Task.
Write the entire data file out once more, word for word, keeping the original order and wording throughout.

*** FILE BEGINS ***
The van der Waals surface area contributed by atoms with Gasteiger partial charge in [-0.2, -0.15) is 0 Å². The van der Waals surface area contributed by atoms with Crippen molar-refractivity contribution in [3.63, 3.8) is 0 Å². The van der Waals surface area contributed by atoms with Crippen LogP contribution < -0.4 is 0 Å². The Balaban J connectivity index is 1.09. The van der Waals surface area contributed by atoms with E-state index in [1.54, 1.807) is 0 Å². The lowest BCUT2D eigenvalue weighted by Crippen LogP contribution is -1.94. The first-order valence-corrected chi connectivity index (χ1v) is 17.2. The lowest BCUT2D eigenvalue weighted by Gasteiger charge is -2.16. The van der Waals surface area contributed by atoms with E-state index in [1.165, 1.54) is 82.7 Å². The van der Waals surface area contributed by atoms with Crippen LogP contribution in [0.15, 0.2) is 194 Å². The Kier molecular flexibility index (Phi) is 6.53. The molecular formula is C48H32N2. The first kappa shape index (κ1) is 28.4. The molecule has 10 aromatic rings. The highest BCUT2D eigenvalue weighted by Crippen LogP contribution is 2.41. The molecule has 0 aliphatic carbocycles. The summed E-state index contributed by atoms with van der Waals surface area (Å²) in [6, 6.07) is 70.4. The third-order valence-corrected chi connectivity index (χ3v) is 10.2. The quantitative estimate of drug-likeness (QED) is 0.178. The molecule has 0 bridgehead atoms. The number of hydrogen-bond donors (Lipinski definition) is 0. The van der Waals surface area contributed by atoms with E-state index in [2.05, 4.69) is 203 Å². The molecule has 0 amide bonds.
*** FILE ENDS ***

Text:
The van der Waals surface area contributed by atoms with Gasteiger partial charge in [-0.2, -0.15) is 0 Å². The van der Waals surface area contributed by atoms with Crippen molar-refractivity contribution in [3.63, 3.8) is 0 Å². The van der Waals surface area contributed by atoms with Crippen LogP contribution < -0.4 is 0 Å². The Balaban J connectivity index is 1.09. The van der Waals surface area contributed by atoms with E-state index in [1.54, 1.807) is 0 Å². The lowest BCUT2D eigenvalue weighted by Crippen LogP contribution is -1.94. The first-order valence-corrected chi connectivity index (χ1v) is 17.2. The lowest BCUT2D eigenvalue weighted by Gasteiger charge is -2.16. The van der Waals surface area contributed by atoms with E-state index in [1.165, 1.54) is 82.7 Å². The van der Waals surface area contributed by atoms with Crippen LogP contribution in [0.15, 0.2) is 194 Å². The Kier molecular flexibility index (Phi) is 6.53. The molecular formula is C48H32N2. The first kappa shape index (κ1) is 28.4. The molecule has 10 aromatic rings. The highest BCUT2D eigenvalue weighted by Crippen LogP contribution is 2.41. The molecule has 0 aliphatic carbocycles. The summed E-state index contributed by atoms with van der Waals surface area (Å²) in [6, 6.07) is 70.4. The third-order valence-corrected chi connectivity index (χ3v) is 10.2. The quantitative estimate of drug-likeness (QED) is 0.178. The molecule has 0 bridgehead atoms. The number of hydrogen-bond donors (Lipinski definition) is 0. The van der Waals surface area contributed by atoms with E-state index in [2.05, 4.69) is 203 Å². The molecule has 0 amide bonds.